Although every restaurant owner has its unique formula when it comes to running their business, each of them can be equally successful. One may think these pizzerias’ smaller sizes would put them at a disadvantage; however, in reality, all three owners expressed that they feel a smaller space makes for a sound operation.

“700-900 square foot restaurant. It’s easy to manage. The bigger the space, the more things ‘you got to take into account’. Yeah, this business, this is a great size,” says Bernstein. Terminiellowholeheartedly agrees: “Small space always; it’s a nice to fill up, not too big. Don’t need too many employees, perfect.”

Rocco’s is a true family business; no matter their age, every member of the family contributes in some way to business operations.

Despite the small size of each of their spaces, Za and Rocco’s manage to maintain an emphasis on accommodating families. Both Bernstein and Faria say that families are their most common customer; they ensure that the parents feel comfortable bringing their kids to the restaurant by creating a hospitable, warm environment. While Za and Rocco’s cater their business to families, Piccolo Forno attracts more tourists and workers returning home from downtown: “20 percent is the locals. They like you; they try to come in because they love your food and they like the person you are, the rest changes all the time, you never work with the same people.”

The restaurant must remain incredibly consistent in its quality as most people choose where to dine based on online reviews: “When you work in the kitchen, you need to give it the best you can for all dishes,” says Terminiello. He believes in training all his cooks himself to ensure that the food is always the best it can be. Technology has begun to affect the industry as more and more people try to avoid extra spending on in-house service. It represents a generational emphasis on saving the maximum amount of time. Terminiello continues, “People want to stay home, they order and you bring it. That’s the new business in the future.”

Za has also seen the effects of the Internet on restaurants firsthand. A decade ago, things were quite different: “Before computers, we were in books. People read the book and come in, and then it became more word of mouth… now there’s trip advisor, you get 100 million people reading it [versus] 1,000 people buying a book. The TripAdvisor thing just blew it up another level,” Bernstein remarks. The transformation is quite remarkable in such a short span of time; management has been forced to make so many adjustments solely due to the tech boom. There is far more potential for praise, as well as extreme criticism that could create a huge triumph or a gigantic disaster. Terminiello says, “People choose if you’re good or not, they make or break your business, they go on Yelp, they see oh, three stars, don’t go there, go to the other side, four stars; oh that’s good check it out; everything is based on the technology.”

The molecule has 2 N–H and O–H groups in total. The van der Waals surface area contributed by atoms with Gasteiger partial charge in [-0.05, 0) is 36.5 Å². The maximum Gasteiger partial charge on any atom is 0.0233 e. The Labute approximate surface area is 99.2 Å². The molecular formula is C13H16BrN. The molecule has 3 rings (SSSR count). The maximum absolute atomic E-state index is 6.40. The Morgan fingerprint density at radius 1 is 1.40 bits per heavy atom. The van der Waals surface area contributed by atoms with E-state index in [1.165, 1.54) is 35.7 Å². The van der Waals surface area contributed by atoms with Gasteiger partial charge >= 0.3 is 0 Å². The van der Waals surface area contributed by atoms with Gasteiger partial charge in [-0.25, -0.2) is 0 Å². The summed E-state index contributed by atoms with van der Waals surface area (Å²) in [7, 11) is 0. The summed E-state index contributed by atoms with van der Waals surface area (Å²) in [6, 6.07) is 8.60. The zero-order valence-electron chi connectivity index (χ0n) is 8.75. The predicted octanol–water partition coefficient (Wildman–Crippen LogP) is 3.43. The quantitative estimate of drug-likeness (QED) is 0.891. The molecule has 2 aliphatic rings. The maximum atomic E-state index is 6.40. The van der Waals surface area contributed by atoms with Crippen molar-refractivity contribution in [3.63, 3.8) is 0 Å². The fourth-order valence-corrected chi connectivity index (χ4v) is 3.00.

Bernstein believes technology has positively impacted the business.“I had a gentleman who came in from London yesterday, he goes, ‘My buddy from London told me I gotta come here’, so ‘word gets around’.” However, owners of Za Pizza choose not to get involved in the reviews and do not let the critics dictate the business. “I don’t read too much of that stuff. You don’t want to get too high on the high ones, and you don’t want to get bummed out on the low ones. The low ones can be constructive, but it just messes with your head a little bit.”

In this case, avoiding the critics provides some much-needed perspective to the lives of these men; they need to have the ability to distance themselves from the restaurant if need be. These three owners’ lives are already revolving entirely around their restaurants, and to spend their free time reading Yelp will lead to a lack of engagement while working. They can only focus on what they can control as people will always have their opinions. The owners can only do their best to allow the joint to meet its full potential.

There is no cookie cutter way to run a business, as every person in the service sphere understands. One thing is for certain: you have to love what you do (like a lot). Never having time to spare with family and friends, owners are tied down to their businesses. If you want long breaks without any responsibility, the service industry is not the job for you. Owning a restaurant speaks to their character and resiliency as it is a tremendously selfless endeavor, making the work incredibly admirable. It is imperative to show appreciation for those out there who dedicate their lives to providing for us.